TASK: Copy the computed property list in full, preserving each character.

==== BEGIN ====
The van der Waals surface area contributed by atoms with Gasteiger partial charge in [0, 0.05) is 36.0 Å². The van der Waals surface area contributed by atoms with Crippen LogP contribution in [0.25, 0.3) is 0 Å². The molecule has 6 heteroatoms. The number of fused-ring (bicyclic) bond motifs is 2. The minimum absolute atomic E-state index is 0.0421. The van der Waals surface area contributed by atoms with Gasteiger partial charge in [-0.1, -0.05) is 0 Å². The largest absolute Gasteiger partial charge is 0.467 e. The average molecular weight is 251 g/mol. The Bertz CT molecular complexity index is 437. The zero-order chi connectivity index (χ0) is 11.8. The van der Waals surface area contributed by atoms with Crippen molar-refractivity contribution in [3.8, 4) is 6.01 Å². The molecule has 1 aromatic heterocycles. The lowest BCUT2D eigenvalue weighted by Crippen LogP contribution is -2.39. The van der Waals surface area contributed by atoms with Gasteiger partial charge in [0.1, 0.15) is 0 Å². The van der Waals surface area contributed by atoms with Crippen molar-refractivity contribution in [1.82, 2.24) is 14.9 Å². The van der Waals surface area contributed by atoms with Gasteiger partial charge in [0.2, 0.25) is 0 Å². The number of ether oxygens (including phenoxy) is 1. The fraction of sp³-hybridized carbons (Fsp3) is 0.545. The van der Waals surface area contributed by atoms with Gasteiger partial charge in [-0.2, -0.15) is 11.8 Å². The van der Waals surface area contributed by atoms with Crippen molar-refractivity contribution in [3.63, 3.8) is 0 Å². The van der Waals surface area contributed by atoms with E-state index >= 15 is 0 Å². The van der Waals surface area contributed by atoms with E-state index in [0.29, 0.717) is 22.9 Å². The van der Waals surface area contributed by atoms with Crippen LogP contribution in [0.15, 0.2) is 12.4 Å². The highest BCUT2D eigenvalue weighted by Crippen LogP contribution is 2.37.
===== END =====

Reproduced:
The van der Waals surface area contributed by atoms with Gasteiger partial charge in [0, 0.05) is 36.0 Å². The van der Waals surface area contributed by atoms with Crippen LogP contribution in [0.25, 0.3) is 0 Å². The molecule has 6 heteroatoms. The number of fused-ring (bicyclic) bond motifs is 2. The minimum absolute atomic E-state index is 0.0421. The van der Waals surface area contributed by atoms with Gasteiger partial charge in [-0.1, -0.05) is 0 Å². The largest absolute Gasteiger partial charge is 0.467 e. The average molecular weight is 251 g/mol. The Bertz CT molecular complexity index is 437. The zero-order chi connectivity index (χ0) is 11.8. The van der Waals surface area contributed by atoms with Crippen molar-refractivity contribution in [3.8, 4) is 6.01 Å². The molecule has 1 aromatic heterocycles. The lowest BCUT2D eigenvalue weighted by Crippen LogP contribution is -2.39. The van der Waals surface area contributed by atoms with Gasteiger partial charge in [0.1, 0.15) is 0 Å². The van der Waals surface area contributed by atoms with Crippen molar-refractivity contribution in [1.82, 2.24) is 14.9 Å². The van der Waals surface area contributed by atoms with Gasteiger partial charge in [0.2, 0.25) is 0 Å². The number of ether oxygens (including phenoxy) is 1. The fraction of sp³-hybridized carbons (Fsp3) is 0.545. The van der Waals surface area contributed by atoms with Gasteiger partial charge in [-0.2, -0.15) is 11.8 Å². The van der Waals surface area contributed by atoms with Crippen molar-refractivity contribution in [3.63, 3.8) is 0 Å². The van der Waals surface area contributed by atoms with E-state index >= 15 is 0 Å². The van der Waals surface area contributed by atoms with E-state index in [0.29, 0.717) is 22.9 Å². The van der Waals surface area contributed by atoms with Crippen LogP contribution in [0.15, 0.2) is 12.4 Å². The highest BCUT2D eigenvalue weighted by Crippen LogP contribution is 2.37.